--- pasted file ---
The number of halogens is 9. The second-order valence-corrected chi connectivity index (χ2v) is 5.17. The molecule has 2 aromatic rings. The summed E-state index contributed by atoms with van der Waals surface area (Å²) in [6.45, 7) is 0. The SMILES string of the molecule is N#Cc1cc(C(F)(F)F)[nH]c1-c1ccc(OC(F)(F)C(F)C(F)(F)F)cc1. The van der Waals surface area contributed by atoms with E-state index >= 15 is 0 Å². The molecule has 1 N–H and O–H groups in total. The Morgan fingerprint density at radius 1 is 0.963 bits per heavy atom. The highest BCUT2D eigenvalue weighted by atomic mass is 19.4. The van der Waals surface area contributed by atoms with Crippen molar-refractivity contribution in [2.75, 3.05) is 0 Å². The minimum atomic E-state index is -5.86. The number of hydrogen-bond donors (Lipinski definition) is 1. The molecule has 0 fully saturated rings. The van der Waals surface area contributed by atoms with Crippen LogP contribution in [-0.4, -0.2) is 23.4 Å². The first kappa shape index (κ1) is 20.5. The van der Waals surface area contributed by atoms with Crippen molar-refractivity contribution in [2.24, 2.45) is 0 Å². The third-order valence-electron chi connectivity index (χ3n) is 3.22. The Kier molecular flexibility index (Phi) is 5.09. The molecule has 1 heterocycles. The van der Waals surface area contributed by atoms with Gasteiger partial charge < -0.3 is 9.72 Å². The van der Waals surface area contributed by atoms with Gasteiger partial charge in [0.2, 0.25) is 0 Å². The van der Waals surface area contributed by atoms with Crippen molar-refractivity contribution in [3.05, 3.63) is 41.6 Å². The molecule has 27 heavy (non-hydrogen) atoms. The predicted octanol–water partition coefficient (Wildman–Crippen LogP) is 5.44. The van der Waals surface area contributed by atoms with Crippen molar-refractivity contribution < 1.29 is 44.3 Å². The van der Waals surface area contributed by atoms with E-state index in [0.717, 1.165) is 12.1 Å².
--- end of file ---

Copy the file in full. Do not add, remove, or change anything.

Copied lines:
The number of halogens is 9. The second-order valence-corrected chi connectivity index (χ2v) is 5.17. The molecule has 2 aromatic rings. The summed E-state index contributed by atoms with van der Waals surface area (Å²) in [6.45, 7) is 0. The SMILES string of the molecule is N#Cc1cc(C(F)(F)F)[nH]c1-c1ccc(OC(F)(F)C(F)C(F)(F)F)cc1. The van der Waals surface area contributed by atoms with E-state index >= 15 is 0 Å². The molecule has 1 N–H and O–H groups in total. The Morgan fingerprint density at radius 1 is 0.963 bits per heavy atom. The highest BCUT2D eigenvalue weighted by atomic mass is 19.4. The van der Waals surface area contributed by atoms with Crippen molar-refractivity contribution in [2.75, 3.05) is 0 Å². The minimum atomic E-state index is -5.86. The number of hydrogen-bond donors (Lipinski definition) is 1. The molecule has 0 fully saturated rings. The van der Waals surface area contributed by atoms with Crippen LogP contribution in [-0.4, -0.2) is 23.4 Å². The first kappa shape index (κ1) is 20.5. The van der Waals surface area contributed by atoms with Crippen molar-refractivity contribution in [2.24, 2.45) is 0 Å². The third-order valence-electron chi connectivity index (χ3n) is 3.22. The Kier molecular flexibility index (Phi) is 5.09. The molecule has 1 heterocycles. The van der Waals surface area contributed by atoms with Gasteiger partial charge < -0.3 is 9.72 Å². The van der Waals surface area contributed by atoms with Gasteiger partial charge in [0.2, 0.25) is 0 Å². The van der Waals surface area contributed by atoms with Crippen molar-refractivity contribution in [3.05, 3.63) is 41.6 Å². The molecule has 27 heavy (non-hydrogen) atoms. The predicted octanol–water partition coefficient (Wildman–Crippen LogP) is 5.44. The van der Waals surface area contributed by atoms with Crippen molar-refractivity contribution < 1.29 is 44.3 Å². The van der Waals surface area contributed by atoms with E-state index in [0.717, 1.165) is 12.1 Å².